We had a great crowd of undergrads and prospective students at our ice cream social last night to discuss the strike and progressive activism on campus. The event was made that much more interesting by a protest outside by the Committee for Freedom (right-wing undergrads from the Party of the Right) with slogans like “GESO caused the tsunami.” Nice to know that at least some of the folks in the Committee for Freedom see public protest as legitimate. I think their failure, after a couple hours of tabling at the bazaar for prospective students, to recruit a single prospective student, or more than four current undergrads, to come make posters and protest us speaks nicely to the sentiment on campus.

This morning we revived Education in the Streets and, just as we did two years ago, set up classrooms on College Street in which graduate employees, undergrads, and community members taught classes on the issues at the center of the strike and of the social movement in this city. Scores of students turned out for classes on diversity, debt, contract negotiations, community benefits, and the challenges facing women in the sciences. Attending the latter was a particularly appropriate reason for me to miss my seminar on the Political Economy of Gender.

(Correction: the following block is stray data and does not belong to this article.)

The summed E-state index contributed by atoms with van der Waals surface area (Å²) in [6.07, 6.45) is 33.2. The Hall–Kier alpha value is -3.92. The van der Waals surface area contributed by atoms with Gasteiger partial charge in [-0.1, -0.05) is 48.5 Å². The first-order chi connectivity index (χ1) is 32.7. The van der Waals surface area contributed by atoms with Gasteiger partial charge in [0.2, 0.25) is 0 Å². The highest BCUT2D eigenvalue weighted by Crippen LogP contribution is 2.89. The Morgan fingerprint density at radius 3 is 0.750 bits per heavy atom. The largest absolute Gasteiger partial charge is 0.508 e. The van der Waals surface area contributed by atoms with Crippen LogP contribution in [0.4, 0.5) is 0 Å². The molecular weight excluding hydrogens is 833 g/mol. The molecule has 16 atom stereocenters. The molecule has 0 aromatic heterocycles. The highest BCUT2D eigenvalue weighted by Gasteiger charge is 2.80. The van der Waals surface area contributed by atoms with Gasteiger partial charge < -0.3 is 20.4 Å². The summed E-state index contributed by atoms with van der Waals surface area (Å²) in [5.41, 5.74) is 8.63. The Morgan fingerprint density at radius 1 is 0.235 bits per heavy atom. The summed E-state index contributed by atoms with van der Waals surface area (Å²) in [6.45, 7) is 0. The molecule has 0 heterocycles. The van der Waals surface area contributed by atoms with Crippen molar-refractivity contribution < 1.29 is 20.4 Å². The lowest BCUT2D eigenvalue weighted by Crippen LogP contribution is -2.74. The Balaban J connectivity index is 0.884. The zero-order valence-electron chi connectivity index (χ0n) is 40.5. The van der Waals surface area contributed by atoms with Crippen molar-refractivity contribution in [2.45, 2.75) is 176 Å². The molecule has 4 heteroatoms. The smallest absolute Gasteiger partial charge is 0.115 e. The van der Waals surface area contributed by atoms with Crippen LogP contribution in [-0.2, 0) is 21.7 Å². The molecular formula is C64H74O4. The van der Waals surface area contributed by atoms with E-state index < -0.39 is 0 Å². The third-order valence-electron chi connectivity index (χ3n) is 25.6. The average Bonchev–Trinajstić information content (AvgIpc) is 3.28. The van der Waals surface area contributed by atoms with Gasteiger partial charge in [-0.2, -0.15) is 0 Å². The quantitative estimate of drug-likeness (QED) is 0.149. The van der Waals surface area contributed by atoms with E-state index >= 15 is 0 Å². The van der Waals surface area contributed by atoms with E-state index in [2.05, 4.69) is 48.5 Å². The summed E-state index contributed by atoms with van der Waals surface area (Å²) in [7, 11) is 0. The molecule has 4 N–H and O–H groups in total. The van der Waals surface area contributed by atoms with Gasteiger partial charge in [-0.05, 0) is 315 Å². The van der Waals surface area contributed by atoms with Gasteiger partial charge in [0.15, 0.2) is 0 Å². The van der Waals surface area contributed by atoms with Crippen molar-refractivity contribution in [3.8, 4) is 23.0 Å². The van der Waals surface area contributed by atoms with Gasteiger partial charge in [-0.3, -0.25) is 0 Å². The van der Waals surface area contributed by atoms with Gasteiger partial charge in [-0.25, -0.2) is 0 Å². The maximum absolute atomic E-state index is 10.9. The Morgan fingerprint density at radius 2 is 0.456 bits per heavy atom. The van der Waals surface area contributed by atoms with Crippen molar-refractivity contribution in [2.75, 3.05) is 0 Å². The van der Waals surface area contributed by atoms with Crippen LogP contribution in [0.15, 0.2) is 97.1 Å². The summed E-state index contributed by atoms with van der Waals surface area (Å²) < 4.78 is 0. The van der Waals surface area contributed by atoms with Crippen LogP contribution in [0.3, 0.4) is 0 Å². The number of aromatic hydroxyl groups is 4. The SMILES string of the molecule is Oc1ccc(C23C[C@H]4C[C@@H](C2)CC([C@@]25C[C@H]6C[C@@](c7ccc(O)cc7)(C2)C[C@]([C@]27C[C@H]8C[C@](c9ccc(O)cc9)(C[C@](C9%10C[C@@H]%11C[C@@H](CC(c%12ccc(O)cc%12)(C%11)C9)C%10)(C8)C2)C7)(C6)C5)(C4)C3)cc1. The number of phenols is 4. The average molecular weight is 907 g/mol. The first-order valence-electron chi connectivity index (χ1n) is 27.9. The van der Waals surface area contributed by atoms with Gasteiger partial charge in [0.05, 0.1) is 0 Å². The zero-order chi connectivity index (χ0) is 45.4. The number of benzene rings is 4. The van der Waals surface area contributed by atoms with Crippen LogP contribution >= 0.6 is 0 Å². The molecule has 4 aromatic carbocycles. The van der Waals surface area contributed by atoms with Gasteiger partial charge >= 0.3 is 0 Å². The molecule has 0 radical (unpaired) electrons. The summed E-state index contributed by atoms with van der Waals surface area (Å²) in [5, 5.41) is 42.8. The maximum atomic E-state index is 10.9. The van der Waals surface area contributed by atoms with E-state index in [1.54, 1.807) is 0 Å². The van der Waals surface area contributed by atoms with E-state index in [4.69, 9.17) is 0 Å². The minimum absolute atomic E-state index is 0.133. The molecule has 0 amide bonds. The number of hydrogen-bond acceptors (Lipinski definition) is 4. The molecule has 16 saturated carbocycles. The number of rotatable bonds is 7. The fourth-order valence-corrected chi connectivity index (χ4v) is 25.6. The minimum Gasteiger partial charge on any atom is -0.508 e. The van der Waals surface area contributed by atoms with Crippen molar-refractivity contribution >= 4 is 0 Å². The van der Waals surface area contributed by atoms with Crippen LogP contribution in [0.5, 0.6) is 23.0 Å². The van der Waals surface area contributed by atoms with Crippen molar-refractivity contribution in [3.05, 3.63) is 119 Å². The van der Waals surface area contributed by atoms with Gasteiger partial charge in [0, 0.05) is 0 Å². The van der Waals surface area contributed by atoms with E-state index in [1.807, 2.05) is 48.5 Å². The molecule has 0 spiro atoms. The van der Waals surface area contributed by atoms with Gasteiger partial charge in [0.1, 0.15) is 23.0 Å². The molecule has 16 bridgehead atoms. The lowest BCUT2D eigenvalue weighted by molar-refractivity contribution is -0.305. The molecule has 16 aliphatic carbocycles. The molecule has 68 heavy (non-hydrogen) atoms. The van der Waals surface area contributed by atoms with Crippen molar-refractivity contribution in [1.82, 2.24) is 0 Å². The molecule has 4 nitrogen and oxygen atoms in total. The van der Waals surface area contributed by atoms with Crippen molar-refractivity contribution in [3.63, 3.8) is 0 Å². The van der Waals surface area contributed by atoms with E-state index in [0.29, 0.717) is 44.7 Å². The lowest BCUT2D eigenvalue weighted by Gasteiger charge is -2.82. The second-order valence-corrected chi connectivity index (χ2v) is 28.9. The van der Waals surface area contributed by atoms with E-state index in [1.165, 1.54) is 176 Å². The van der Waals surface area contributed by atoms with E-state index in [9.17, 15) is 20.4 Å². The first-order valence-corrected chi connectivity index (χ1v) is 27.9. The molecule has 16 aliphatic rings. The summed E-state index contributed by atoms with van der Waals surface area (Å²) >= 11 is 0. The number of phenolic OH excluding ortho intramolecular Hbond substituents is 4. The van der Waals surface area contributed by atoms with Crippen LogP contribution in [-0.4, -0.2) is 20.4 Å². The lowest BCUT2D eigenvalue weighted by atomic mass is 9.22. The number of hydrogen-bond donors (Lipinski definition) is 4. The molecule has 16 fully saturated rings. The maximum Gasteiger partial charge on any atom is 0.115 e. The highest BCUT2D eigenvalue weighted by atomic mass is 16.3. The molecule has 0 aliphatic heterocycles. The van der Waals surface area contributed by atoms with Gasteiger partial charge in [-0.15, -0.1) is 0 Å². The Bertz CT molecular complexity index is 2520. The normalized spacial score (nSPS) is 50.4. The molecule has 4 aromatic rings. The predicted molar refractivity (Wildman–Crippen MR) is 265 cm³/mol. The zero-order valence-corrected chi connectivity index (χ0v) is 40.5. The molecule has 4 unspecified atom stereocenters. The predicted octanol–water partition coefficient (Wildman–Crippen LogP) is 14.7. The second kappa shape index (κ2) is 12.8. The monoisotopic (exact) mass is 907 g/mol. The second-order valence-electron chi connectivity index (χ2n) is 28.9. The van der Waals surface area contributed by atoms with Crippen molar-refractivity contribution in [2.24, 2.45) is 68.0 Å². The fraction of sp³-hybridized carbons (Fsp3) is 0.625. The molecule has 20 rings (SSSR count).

After moving words from John Wilhelm and others, we picketed a panel of Yale alumni in Battell Chapel including Roland Betts, Senior Fellow of the Yale Corporation. Unfortunately but unsurprisingly, the doors were locked and Betts refused to come out and speak with us, valuing the discussions in our sections as little and fearing disucussion with the people who lead those sections as much, apparently, as President Levin.

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